When farmer Peter Catley lost his wife Carole to cancer he started doing "dumb things" such as rolling his bike and leaving gates open.

He attended Cranford Hospice's bereavement group "and we all got together and came to the conclusion we were all doing stupid things, which was just normal, and helped us all," he said.

Cranford was also a big help with his wife's battle with cancer.

"Carole only spent one week in Cranford, to get her meds right, and then the nurse came out here every day," he said.

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His gratitude to the charity fired him to start the Cranford Cattle Scheme five years ago, which he is wishing to grow with 160 head available.

"I've only got 70-odd cattle out at the moment. The hospice at Palmerston North has about 500 out, but they have been going 20-odd years."

He found out early on marketing required a personal approach. Every farmer in Hawke's Bay was sent a flyer but only three replied.

Cranford Cattle Scheme members received a metal plate for their gate, which sparked conversation.

"You get whole roads that become keen.

"Cranford buys the cattle and I distribute them on to farms. When they are sold the profit goes to Cranford.

"All the cattle are drenched and tagged - everything is done so all the farmer has to do is feed them grass.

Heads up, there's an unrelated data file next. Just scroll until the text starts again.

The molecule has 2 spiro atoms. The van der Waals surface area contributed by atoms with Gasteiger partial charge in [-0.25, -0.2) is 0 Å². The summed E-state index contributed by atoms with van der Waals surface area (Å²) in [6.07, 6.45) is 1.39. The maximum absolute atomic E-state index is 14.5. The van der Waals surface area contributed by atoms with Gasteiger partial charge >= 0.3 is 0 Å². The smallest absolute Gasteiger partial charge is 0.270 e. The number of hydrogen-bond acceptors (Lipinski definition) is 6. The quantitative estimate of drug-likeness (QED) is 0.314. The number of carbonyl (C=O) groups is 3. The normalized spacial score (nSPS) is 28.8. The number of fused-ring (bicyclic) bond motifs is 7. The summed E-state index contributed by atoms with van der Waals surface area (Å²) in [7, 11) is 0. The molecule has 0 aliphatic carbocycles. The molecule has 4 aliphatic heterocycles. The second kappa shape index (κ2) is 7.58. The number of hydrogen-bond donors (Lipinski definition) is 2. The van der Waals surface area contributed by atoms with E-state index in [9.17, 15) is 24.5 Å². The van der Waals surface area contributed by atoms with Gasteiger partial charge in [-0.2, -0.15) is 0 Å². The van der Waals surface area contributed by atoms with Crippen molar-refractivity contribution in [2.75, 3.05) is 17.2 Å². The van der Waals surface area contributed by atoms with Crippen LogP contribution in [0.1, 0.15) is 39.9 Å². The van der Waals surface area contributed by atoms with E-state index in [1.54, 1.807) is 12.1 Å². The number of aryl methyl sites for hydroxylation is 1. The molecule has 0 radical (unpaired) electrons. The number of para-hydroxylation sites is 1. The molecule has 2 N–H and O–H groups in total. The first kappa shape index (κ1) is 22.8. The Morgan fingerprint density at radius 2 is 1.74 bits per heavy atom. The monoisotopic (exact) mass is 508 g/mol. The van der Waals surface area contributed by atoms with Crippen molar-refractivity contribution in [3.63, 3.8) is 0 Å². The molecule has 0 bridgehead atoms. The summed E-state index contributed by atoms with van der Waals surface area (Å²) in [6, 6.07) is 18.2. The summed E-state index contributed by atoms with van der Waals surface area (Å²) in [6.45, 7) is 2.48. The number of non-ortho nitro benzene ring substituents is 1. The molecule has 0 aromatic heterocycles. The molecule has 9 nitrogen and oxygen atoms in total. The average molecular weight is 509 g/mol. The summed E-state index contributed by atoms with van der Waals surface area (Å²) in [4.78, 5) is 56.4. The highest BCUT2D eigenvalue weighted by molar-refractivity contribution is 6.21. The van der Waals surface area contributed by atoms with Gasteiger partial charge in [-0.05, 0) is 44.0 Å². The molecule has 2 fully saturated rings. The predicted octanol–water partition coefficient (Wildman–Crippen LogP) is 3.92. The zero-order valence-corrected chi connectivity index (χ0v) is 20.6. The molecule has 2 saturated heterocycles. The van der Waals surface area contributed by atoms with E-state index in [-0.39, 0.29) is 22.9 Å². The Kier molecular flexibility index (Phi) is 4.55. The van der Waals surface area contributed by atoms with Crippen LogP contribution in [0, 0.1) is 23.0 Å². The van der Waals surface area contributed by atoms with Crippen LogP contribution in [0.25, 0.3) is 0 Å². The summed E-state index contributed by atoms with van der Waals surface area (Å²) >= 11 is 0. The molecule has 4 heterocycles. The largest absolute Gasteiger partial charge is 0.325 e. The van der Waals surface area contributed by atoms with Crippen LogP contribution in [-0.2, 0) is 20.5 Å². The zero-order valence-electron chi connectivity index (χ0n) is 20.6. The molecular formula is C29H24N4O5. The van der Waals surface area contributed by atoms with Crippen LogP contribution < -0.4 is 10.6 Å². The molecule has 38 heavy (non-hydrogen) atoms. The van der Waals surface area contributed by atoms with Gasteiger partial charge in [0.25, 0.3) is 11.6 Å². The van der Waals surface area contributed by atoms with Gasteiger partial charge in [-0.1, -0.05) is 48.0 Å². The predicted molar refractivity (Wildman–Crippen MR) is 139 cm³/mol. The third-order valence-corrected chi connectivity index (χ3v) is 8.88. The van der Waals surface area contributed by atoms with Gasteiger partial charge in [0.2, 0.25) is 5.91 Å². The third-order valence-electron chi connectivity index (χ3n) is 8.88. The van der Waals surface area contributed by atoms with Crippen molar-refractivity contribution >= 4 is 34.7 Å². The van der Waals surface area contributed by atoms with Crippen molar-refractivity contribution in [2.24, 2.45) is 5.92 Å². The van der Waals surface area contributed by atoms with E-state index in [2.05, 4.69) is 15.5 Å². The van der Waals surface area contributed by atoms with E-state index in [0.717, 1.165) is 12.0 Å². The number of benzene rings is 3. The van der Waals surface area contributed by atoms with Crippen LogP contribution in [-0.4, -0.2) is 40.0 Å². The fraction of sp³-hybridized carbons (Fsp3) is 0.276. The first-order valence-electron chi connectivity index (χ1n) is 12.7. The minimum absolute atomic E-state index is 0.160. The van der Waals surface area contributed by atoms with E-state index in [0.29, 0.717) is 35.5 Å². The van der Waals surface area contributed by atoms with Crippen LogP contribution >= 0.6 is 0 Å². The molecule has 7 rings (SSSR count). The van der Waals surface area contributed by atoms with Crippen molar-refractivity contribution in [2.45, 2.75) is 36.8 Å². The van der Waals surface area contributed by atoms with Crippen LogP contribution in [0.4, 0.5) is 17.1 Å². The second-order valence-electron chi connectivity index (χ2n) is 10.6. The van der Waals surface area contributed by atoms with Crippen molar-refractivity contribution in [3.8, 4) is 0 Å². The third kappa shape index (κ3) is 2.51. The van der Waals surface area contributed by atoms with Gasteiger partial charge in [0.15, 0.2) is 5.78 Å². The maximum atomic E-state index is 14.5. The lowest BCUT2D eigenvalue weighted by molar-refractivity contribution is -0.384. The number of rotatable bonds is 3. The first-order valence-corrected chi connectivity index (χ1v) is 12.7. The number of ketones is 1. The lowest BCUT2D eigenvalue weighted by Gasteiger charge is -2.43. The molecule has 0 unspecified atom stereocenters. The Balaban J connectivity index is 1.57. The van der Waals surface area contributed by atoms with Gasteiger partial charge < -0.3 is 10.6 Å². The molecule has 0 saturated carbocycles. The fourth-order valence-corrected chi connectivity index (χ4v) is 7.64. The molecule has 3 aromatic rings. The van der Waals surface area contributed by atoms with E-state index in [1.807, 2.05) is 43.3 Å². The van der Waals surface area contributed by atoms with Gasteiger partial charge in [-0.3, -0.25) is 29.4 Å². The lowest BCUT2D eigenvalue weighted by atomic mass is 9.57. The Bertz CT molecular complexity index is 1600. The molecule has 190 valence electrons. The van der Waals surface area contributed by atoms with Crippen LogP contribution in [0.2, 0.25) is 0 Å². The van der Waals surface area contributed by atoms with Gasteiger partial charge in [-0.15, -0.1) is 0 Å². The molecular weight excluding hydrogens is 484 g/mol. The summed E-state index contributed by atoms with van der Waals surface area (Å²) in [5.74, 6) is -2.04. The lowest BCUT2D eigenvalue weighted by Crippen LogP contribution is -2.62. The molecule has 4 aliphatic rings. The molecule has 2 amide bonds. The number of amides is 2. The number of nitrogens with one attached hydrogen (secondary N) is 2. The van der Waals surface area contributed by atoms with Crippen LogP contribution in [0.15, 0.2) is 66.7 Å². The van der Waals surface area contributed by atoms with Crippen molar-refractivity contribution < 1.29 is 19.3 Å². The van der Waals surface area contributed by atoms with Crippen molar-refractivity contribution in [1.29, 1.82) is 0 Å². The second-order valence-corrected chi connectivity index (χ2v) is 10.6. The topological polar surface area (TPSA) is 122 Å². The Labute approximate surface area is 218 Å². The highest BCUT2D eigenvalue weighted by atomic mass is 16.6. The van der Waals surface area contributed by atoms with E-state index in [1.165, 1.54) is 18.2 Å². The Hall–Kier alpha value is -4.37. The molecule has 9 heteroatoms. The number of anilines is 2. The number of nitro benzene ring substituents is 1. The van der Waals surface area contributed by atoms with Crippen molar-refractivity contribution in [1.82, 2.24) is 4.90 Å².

"Lifestylers prefer younger cattle and a lot of them grow them to a certain size and I shift them to bigger units that finish cattle."

He said there were no target weight gains.

"You just farm them as you would normally farm them."

He said people could choose the age or sex of the calves, with the minimum two for the sake of animal welfare.

Calves are available all year round and older calves only required 6 months' grazing.

"I've got cattle here that just need three months - for topping off."

He uses his Omakere farm to stage the scheme. Long-term grazing was preferred but if feed ran short cattle could be returned. He recently received 20 cattle from a dry area.

"We are in a pretty big rain belt so even though it was dry I've still got heaps of feed. I work in to suit the farmer - if it's dry obviously I'll leave them here."

"It is a simple and easy way of making money for the hospice. I guess everybody involved in the scheme has been involved with Cranford, so they know how it's helping."

The scheme had several sponsors, including Stephenson Transport and Farmers Transport, Farmlands with free tags, VetServices Waipukurau gave drench and PGG Wrightson agent Brenton Giddens scanned cattle.